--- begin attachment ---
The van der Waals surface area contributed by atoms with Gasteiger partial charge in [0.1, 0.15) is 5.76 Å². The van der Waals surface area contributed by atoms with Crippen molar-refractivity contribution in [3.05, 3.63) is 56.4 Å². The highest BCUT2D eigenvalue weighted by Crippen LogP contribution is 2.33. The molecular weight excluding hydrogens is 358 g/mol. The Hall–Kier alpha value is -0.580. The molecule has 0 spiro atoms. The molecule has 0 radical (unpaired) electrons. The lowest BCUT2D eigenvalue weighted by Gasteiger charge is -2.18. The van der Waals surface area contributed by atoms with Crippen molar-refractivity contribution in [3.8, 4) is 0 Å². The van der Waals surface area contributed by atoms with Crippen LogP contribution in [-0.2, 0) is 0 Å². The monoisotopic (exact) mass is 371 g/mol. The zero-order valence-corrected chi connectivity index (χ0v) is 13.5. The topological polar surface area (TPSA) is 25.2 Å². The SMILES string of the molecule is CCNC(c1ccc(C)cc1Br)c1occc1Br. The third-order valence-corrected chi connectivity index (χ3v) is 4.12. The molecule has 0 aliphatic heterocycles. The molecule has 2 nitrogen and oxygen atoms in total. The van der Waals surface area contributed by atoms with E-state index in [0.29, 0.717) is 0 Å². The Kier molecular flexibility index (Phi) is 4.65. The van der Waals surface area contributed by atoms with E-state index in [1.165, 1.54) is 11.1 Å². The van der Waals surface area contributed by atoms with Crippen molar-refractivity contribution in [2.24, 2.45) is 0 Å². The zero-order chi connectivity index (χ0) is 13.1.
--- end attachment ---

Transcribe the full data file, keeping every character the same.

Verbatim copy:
The van der Waals surface area contributed by atoms with Gasteiger partial charge in [0.1, 0.15) is 5.76 Å². The van der Waals surface area contributed by atoms with Crippen molar-refractivity contribution in [3.05, 3.63) is 56.4 Å². The highest BCUT2D eigenvalue weighted by Crippen LogP contribution is 2.33. The molecular weight excluding hydrogens is 358 g/mol. The Hall–Kier alpha value is -0.580. The molecule has 0 spiro atoms. The molecule has 0 radical (unpaired) electrons. The lowest BCUT2D eigenvalue weighted by Gasteiger charge is -2.18. The van der Waals surface area contributed by atoms with Crippen molar-refractivity contribution in [3.8, 4) is 0 Å². The van der Waals surface area contributed by atoms with Crippen LogP contribution in [-0.2, 0) is 0 Å². The monoisotopic (exact) mass is 371 g/mol. The zero-order valence-corrected chi connectivity index (χ0v) is 13.5. The topological polar surface area (TPSA) is 25.2 Å². The SMILES string of the molecule is CCNC(c1ccc(C)cc1Br)c1occc1Br. The third-order valence-corrected chi connectivity index (χ3v) is 4.12. The molecule has 0 aliphatic heterocycles. The molecule has 2 nitrogen and oxygen atoms in total. The van der Waals surface area contributed by atoms with E-state index in [0.29, 0.717) is 0 Å². The Kier molecular flexibility index (Phi) is 4.65. The van der Waals surface area contributed by atoms with E-state index in [1.165, 1.54) is 11.1 Å². The van der Waals surface area contributed by atoms with Crippen molar-refractivity contribution in [2.24, 2.45) is 0 Å². The zero-order chi connectivity index (χ0) is 13.1.